It's not ridiculous, because Edexcel don't have to adjust their questions to take account of inadequate/incompetent teaching. Objectively speaking, two lessons is way too little time to cover an entire chunk of the syllabus, so you should make a complaint to your headmaster/headmistress.
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    (Original post by Prasiortle)
    It's not "cruel". The limited amount of vector work you do at A-Level is not very difficult, and the only reason why you, like most students, find it difficult is because you haven't been properly taught to think geometrically. This is a consequence of changes in maths teaching in primary and secondary schools over the past 50 years that have de-emphasised geometry in favour of algebra.
    That's fine and I take that point, but that's not something that is going to be fixed by a Year 13 maths course teacher in half a year of teaching time for C4.

    It is cruel to have an unusual paper where a topic is disproportionately tested on in the exam, if the OP is right in saying that 18-20 marks were for vector questions (Vectors make up much less than 25% of C4).

    I would also suggest being more considerate about what you say to someone who's feeling bad after a difficult exam - of course, you can gently give someone a useful piece of advice in the future, keeping in mind that it's of no use to them at the moment, but there's no need to come across more harshly than that.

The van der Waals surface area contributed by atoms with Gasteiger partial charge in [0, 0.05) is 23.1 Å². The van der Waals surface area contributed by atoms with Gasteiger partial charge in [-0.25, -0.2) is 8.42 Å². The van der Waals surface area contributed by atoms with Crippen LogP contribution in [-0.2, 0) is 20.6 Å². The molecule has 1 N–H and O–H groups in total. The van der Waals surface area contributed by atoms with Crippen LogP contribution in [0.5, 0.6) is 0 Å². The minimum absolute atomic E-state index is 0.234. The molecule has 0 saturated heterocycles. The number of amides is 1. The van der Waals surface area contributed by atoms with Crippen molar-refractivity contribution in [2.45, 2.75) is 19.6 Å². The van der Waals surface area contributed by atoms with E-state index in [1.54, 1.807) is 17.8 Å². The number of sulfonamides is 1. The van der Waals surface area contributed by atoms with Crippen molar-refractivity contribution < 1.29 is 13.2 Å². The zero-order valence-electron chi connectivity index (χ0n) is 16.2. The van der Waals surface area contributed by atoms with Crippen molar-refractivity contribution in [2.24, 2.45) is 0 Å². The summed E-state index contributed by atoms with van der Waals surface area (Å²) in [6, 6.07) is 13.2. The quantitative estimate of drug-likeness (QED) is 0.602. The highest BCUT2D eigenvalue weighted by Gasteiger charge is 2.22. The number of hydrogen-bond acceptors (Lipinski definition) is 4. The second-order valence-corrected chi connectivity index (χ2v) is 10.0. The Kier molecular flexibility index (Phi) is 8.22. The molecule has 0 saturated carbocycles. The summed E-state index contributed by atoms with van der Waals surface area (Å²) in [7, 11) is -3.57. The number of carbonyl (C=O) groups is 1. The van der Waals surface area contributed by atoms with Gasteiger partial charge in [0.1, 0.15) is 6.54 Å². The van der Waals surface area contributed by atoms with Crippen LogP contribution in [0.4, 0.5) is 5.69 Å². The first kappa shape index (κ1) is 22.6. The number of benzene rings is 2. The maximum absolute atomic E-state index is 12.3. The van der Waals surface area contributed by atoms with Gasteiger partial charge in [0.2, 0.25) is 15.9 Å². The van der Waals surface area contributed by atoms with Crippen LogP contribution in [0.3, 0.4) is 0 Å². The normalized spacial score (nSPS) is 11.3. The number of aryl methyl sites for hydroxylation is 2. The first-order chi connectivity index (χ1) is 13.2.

(Original post by Prasiortle)
    And this is why trying to 'question-guess' and skimp on certain topics is always a poor strategy...
    It's a necessary strategy if you have limited time.
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    (Original post by Kevin De Bruyne)
    That's fine and I take that point, but that's not something that is going to be fixed by a Year 13 maths course teacher in half a year of teaching time for C4.

    It is cruel to have an unusual paper where a topic is disproportionately tested on in the exam, if the OP is right in saying that 18-20 marks were for vector questions (Vectors make up much less than 25% of C4).

    I would also suggest being more considerate about what you say to someone who's feeling bad after a difficult exam - of course, you can gently give someone a useful piece of advice in the future, keeping in mind that it's of no use to them at the moment, but there's no need to come across more harshly than that.




    It's a necessary strategy if you have limited time.
    One of the reasons we're so far down the PISA rankings is that many mathematics teachers and mathematics exam papers use mainly predictable, formulaic questions. In my view, the more non-standard the problems (while still remaining within the syllabus content), the better, since this really tests understanding as opposed to memorisation.